What is a Good Time For a 10K
Because sometimes it’s nice to know how your running times measure up!
Are you running your first 10K this Autumn? You probably have a ton of questions, including “what’s considered a good time for a first 10K?” We’d urge you to focus on enjoying the experience. But there’s nothing wrong with wanting to run a decent time, too!
Finish Times Are Personal
It’s called a PB for a reason: it’s a “personal” best. Race times are subjective. So many factors need to be taken into account:
- Is the course flat or hilly?
- Will the temperature be hot, cold, or comfortable?
- Do you perform better in certain weather conditions?
- Will it be a crowded race?
- What was your starting point for training?
- And did your training go to plan (or did life get in the way)?
- What’s “Good” For You?
One woman’s 10K triumph could be another woman’s mid-week training run time. So don’t get too hung up on comparing yourself to anyone else. At least not for your first or second time doing any new race distance.
Check Last Year’s Times
A good way to see what’s considered good for this particular race is to check last year’s race results. After all, the course will be the same. And it was probably run at the same time of year, so the weather is likely to be similar.
See The Full Range
Whilst you’re looking at last year’s results, take a look at the full range of finish times. The fastest could be around 40 minutes, and the slowest 1 hour 20 or more. This just goes to show what a wide range of women runners turn up at local 10Ks. No matter how new you are to running, and whatever pace you go at, you deserve to be there.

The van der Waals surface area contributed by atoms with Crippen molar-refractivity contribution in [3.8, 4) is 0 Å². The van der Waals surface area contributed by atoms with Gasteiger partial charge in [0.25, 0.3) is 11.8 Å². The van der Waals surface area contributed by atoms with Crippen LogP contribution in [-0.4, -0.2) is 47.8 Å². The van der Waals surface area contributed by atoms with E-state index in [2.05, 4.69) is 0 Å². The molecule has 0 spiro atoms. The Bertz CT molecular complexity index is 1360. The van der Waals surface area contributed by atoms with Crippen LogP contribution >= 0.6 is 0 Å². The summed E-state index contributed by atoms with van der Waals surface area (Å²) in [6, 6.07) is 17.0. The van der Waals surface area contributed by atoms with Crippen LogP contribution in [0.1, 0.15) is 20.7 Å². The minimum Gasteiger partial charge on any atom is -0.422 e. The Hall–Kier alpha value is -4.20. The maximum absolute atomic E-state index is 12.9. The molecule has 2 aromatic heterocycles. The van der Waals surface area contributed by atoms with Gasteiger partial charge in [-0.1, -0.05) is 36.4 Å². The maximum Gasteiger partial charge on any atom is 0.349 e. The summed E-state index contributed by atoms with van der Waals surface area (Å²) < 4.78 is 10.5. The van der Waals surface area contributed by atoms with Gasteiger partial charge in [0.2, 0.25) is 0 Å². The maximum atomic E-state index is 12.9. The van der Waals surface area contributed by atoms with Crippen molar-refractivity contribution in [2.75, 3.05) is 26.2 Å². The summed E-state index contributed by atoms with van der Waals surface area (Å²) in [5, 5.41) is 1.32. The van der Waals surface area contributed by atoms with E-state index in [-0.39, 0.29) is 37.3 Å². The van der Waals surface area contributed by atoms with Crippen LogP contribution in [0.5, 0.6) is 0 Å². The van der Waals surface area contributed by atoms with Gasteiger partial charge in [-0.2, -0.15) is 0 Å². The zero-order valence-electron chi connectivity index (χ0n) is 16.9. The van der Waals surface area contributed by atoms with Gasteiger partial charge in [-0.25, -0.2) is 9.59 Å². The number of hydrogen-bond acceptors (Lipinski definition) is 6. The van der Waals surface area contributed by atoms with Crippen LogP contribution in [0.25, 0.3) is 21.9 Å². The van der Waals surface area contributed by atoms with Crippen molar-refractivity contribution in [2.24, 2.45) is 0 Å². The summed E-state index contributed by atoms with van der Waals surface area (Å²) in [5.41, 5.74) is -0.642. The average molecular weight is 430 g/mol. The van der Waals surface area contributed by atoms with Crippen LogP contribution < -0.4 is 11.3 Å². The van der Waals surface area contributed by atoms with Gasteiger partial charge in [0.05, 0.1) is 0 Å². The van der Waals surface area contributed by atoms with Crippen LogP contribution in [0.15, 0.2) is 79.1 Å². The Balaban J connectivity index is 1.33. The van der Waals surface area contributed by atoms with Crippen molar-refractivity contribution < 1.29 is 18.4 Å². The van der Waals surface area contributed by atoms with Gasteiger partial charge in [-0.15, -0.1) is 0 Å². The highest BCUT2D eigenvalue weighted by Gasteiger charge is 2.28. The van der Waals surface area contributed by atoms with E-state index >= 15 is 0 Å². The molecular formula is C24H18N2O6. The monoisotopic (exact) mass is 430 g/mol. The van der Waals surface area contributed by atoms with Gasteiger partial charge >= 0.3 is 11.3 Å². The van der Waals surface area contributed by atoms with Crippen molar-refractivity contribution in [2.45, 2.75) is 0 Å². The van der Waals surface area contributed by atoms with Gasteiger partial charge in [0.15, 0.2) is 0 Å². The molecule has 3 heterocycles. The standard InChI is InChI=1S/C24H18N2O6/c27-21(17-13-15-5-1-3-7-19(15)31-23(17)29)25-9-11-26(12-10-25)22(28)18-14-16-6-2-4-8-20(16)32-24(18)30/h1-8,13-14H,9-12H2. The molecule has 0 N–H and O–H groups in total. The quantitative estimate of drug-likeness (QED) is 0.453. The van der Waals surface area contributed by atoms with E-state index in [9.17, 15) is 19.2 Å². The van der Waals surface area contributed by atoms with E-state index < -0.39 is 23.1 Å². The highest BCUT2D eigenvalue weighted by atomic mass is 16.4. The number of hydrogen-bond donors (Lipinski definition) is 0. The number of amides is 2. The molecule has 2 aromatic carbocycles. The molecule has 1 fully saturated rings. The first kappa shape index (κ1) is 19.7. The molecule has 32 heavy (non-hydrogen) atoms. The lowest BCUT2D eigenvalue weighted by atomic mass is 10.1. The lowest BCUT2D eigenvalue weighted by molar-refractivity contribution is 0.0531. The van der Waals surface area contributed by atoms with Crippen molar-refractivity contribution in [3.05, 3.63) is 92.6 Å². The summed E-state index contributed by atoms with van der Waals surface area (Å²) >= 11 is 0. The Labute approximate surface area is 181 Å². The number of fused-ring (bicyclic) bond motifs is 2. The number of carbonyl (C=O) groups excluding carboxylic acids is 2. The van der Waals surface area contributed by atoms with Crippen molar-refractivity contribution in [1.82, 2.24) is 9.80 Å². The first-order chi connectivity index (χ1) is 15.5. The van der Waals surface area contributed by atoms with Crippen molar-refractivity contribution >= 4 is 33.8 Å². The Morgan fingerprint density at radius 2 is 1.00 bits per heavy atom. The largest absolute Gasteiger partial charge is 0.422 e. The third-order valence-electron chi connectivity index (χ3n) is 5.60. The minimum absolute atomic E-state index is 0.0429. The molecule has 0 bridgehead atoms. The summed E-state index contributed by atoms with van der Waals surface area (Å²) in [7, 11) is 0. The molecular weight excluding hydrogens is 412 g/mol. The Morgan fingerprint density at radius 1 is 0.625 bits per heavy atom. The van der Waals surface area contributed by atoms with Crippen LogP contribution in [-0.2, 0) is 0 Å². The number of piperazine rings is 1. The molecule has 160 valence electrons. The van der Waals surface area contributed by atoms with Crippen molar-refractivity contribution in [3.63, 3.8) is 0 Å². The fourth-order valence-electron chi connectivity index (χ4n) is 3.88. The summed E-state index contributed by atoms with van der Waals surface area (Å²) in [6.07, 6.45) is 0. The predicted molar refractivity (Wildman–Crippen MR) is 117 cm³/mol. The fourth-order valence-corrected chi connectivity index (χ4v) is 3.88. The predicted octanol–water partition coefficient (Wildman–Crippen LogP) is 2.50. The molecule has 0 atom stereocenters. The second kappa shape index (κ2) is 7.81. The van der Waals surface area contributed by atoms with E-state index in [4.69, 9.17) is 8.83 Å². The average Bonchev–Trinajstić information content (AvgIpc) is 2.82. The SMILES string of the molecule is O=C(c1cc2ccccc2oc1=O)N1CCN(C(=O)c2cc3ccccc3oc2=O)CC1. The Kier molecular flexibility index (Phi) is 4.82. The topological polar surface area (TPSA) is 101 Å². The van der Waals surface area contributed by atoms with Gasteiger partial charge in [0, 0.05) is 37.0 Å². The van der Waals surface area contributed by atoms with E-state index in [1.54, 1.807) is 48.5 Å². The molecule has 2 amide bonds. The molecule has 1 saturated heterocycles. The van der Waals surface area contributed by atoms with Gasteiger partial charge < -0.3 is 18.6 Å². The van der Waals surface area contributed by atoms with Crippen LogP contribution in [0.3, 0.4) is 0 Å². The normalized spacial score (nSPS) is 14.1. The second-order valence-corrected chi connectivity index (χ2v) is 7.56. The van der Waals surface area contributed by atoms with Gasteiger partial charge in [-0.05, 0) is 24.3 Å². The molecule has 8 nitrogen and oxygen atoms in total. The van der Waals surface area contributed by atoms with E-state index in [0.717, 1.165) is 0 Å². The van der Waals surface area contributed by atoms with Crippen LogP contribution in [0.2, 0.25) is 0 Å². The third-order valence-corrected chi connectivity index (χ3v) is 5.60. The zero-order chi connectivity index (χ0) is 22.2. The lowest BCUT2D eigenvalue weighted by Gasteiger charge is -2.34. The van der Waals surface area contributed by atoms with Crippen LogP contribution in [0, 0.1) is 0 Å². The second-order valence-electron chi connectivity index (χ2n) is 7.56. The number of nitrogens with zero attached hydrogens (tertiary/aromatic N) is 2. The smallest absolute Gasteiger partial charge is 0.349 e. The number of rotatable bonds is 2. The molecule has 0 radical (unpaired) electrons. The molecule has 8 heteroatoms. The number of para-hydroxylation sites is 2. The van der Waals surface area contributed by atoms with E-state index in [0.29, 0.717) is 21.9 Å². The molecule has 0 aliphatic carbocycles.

Compare Like With Like
Try looking at finish times in your age group. If you’re in your 50s, it’s not realistic to compare yourself to women in their 20s. So break the times down further into age groups to compare like with like. Age-graded results are a way of comparing your finish time to other people of your age and gender.
Try An Online Calculator
There are plenty of race-time predictors available online. Put in your typical minute-per-mile training time, and it will give you a reasonable estimate of your 10K finish time. But don’t get too emotionally invested in that number. It’s important that you don’t feel disappointed on the day should you run a bit slower!
Your Only Competition Is Yourself
Finally, don’t think too much about what is a “good” finish time for your 10K. Think about why you’re doing the race – and why you run at all! It’s because you love it, right? It’s a challenge, it helps you get fitter, and it gives you a massive sense of achievement every time you run. Your 10K finish time (whatever it is!) will tick all those boxes, and on an even grander scale.
Whatever your finish time at your 10K ends up being, we hope you feel very proud of yourself!